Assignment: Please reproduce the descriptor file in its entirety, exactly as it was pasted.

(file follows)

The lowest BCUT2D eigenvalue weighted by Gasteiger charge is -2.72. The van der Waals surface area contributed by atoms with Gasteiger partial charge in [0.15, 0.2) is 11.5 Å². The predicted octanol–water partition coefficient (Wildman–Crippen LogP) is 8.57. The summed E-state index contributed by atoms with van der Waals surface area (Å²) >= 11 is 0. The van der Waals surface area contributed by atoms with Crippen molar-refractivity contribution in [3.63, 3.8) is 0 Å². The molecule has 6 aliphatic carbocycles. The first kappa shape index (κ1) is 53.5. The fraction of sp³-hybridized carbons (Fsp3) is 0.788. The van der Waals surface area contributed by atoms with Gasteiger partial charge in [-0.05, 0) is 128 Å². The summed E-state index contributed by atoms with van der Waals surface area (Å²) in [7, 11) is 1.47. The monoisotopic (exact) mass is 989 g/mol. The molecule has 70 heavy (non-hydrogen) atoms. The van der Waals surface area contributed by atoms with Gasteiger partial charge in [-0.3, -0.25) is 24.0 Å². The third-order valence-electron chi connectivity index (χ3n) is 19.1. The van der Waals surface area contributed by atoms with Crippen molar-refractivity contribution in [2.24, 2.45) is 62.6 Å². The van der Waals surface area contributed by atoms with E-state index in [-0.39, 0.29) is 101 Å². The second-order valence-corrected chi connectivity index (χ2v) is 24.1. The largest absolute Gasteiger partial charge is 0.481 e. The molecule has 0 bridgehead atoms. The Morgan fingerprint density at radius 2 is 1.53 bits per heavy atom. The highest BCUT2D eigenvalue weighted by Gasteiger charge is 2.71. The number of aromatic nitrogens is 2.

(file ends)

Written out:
The lowest BCUT2D eigenvalue weighted by Gasteiger charge is -2.72. The van der Waals surface area contributed by atoms with Gasteiger partial charge in [0.15, 0.2) is 11.5 Å². The predicted octanol–water partition coefficient (Wildman–Crippen LogP) is 8.57. The summed E-state index contributed by atoms with van der Waals surface area (Å²) >= 11 is 0. The van der Waals surface area contributed by atoms with Crippen molar-refractivity contribution in [3.63, 3.8) is 0 Å². The molecule has 6 aliphatic carbocycles. The first kappa shape index (κ1) is 53.5. The fraction of sp³-hybridized carbons (Fsp3) is 0.788. The van der Waals surface area contributed by atoms with Gasteiger partial charge in [-0.05, 0) is 128 Å². The summed E-state index contributed by atoms with van der Waals surface area (Å²) in [7, 11) is 1.47. The monoisotopic (exact) mass is 989 g/mol. The molecule has 70 heavy (non-hydrogen) atoms. The van der Waals surface area contributed by atoms with Gasteiger partial charge in [-0.3, -0.25) is 24.0 Å². The third-order valence-electron chi connectivity index (χ3n) is 19.1. The van der Waals surface area contributed by atoms with Crippen molar-refractivity contribution in [2.24, 2.45) is 62.6 Å². The van der Waals surface area contributed by atoms with E-state index in [-0.39, 0.29) is 101 Å². The second-order valence-corrected chi connectivity index (χ2v) is 24.1. The largest absolute Gasteiger partial charge is 0.481 e. The molecule has 0 bridgehead atoms. The Morgan fingerprint density at radius 2 is 1.53 bits per heavy atom. The highest BCUT2D eigenvalue weighted by Gasteiger charge is 2.71. The number of aromatic nitrogens is 2.